Locals share successes in wake of 10% drop in fatal overdoses statewide

Local and state officials at a meeting of the Opioid Task Force of Franklin County and the North Quabbin Region at Greenfield Community College on Wednesday.

Local and state officials at a meeting of the Opioid Task Force of Franklin County and the North Quabbin Region at Greenfield Community College on Wednesday. STAFF PHOTO/PAUL FRANZ

From left Northwestern District Attorney David Sullivan; Julia Newhall, director of opioid abatement strategy and implementation; Deidre Calvert, director of the Bureau of Substance Addiction Services; state Department of Public Health Commissioner Dr. Robert Goldstein; and Christopher Donelan, Franklin County sheriff and co-chair of the Opioid Task Force, at Greenfield Community College on Wednesday.

From left Northwestern District Attorney David Sullivan; Julia Newhall, director of opioid abatement strategy and implementation; Deidre Calvert, director of the Bureau of Substance Addiction Services; state Department of Public Health Commissioner Dr. Robert Goldstein; and Christopher Donelan, Franklin County sheriff and co-chair of the Opioid Task Force, at Greenfield Community College on Wednesday. STAFF PHOTO/PAUL FRANZ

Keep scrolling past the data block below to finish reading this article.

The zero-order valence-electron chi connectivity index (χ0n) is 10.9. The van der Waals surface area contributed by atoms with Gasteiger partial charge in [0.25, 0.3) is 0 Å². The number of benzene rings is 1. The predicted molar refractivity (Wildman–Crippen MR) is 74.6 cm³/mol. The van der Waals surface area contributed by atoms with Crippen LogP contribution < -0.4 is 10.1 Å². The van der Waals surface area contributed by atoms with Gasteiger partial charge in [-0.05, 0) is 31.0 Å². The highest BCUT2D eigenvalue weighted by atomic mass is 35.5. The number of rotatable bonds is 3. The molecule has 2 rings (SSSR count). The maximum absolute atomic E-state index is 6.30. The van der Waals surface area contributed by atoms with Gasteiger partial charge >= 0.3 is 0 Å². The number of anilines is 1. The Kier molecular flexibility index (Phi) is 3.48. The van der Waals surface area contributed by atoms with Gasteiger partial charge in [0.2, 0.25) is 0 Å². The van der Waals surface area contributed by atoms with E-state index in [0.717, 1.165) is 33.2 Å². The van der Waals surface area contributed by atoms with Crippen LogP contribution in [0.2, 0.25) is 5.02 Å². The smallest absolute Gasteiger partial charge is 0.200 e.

By CHRIS LARABEE

Staff Writer

Published: 06-12-2024 6:04 PM

GREENFIELD — As newly released data shows 2023 saw the largest decline in opioid-related overdose deaths in 13 years, members of the Opioid Task Force of Franklin County and the North Quabbin Region shared their successes with representatives from the state Department of Public Health on Wednesday afternoon.

At its Executive Council meeting at Greenfield Community College, the Opioid Task Force gave DPH Commissioner Dr. Robert Goldstein a rundown on the successful prevention, intervention, treatment and recovery programs and initiatives the wide-ranging coalition has brought into the region since its founding in 2013.

“It’s been very impactful for us as a community,” said Franklin County Sheriff and Opioid Task Force Co-Chair Christopher Donelan, adding that he suspects the opioid epidemic would have been drastically worse without the task force. “We’re the model that people have followed and we’re very proud of that.”